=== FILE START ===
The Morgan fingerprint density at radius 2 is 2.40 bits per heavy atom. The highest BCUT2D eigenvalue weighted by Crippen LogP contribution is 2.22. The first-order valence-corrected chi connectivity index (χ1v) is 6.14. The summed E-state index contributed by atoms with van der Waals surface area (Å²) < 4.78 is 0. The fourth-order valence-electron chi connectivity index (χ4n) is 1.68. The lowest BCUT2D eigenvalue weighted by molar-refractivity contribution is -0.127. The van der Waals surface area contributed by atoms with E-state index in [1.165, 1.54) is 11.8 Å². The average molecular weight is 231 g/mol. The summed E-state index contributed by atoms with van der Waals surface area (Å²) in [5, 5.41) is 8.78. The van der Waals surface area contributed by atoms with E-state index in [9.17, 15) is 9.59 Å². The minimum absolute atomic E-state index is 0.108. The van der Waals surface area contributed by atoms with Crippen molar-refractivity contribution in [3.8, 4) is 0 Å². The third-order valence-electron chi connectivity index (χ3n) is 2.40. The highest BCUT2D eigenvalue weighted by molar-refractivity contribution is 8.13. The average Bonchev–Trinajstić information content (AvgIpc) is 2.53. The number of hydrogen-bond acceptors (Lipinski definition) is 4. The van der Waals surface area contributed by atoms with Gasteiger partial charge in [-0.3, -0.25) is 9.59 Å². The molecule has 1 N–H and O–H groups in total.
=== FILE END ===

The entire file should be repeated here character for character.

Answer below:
The Morgan fingerprint density at radius 2 is 2.40 bits per heavy atom. The highest BCUT2D eigenvalue weighted by Crippen LogP contribution is 2.22. The first-order valence-corrected chi connectivity index (χ1v) is 6.14. The summed E-state index contributed by atoms with van der Waals surface area (Å²) < 4.78 is 0. The fourth-order valence-electron chi connectivity index (χ4n) is 1.68. The lowest BCUT2D eigenvalue weighted by molar-refractivity contribution is -0.127. The van der Waals surface area contributed by atoms with E-state index in [1.165, 1.54) is 11.8 Å². The average molecular weight is 231 g/mol. The summed E-state index contributed by atoms with van der Waals surface area (Å²) in [5, 5.41) is 8.78. The van der Waals surface area contributed by atoms with E-state index in [9.17, 15) is 9.59 Å². The minimum absolute atomic E-state index is 0.108. The van der Waals surface area contributed by atoms with Crippen molar-refractivity contribution in [3.8, 4) is 0 Å². The third-order valence-electron chi connectivity index (χ3n) is 2.40. The highest BCUT2D eigenvalue weighted by molar-refractivity contribution is 8.13. The average Bonchev–Trinajstić information content (AvgIpc) is 2.53. The number of hydrogen-bond acceptors (Lipinski definition) is 4. The van der Waals surface area contributed by atoms with Gasteiger partial charge in [-0.3, -0.25) is 9.59 Å². The molecule has 1 N–H and O–H groups in total.